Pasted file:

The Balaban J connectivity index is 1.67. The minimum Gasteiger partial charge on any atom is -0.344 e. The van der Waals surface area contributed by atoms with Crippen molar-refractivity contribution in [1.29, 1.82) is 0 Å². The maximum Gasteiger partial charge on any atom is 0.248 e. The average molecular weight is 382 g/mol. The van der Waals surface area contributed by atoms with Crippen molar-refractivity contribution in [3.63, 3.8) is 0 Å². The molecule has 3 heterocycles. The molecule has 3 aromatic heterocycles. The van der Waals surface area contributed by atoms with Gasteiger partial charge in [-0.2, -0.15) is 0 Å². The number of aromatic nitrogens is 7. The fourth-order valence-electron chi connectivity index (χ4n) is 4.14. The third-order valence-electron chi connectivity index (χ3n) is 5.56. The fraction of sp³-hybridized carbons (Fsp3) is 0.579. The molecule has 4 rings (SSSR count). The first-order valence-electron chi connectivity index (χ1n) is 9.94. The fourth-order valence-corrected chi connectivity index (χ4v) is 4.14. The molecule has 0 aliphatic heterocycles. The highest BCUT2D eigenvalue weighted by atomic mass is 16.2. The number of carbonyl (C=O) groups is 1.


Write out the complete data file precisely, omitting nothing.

The Balaban J connectivity index is 1.67. The minimum Gasteiger partial charge on any atom is -0.344 e. The van der Waals surface area contributed by atoms with Crippen molar-refractivity contribution in [1.29, 1.82) is 0 Å². The maximum Gasteiger partial charge on any atom is 0.248 e. The average molecular weight is 382 g/mol. The van der Waals surface area contributed by atoms with Crippen molar-refractivity contribution in [3.63, 3.8) is 0 Å². The molecule has 3 heterocycles. The molecule has 3 aromatic heterocycles. The van der Waals surface area contributed by atoms with Gasteiger partial charge in [-0.2, -0.15) is 0 Å². The number of aromatic nitrogens is 7. The fourth-order valence-electron chi connectivity index (χ4n) is 4.14. The third-order valence-electron chi connectivity index (χ3n) is 5.56. The fraction of sp³-hybridized carbons (Fsp3) is 0.579. The molecule has 4 rings (SSSR count). The first-order valence-electron chi connectivity index (χ1n) is 9.94. The fourth-order valence-corrected chi connectivity index (χ4v) is 4.14. The molecule has 0 aliphatic heterocycles. The highest BCUT2D eigenvalue weighted by atomic mass is 16.2. The number of carbonyl (C=O) groups is 1.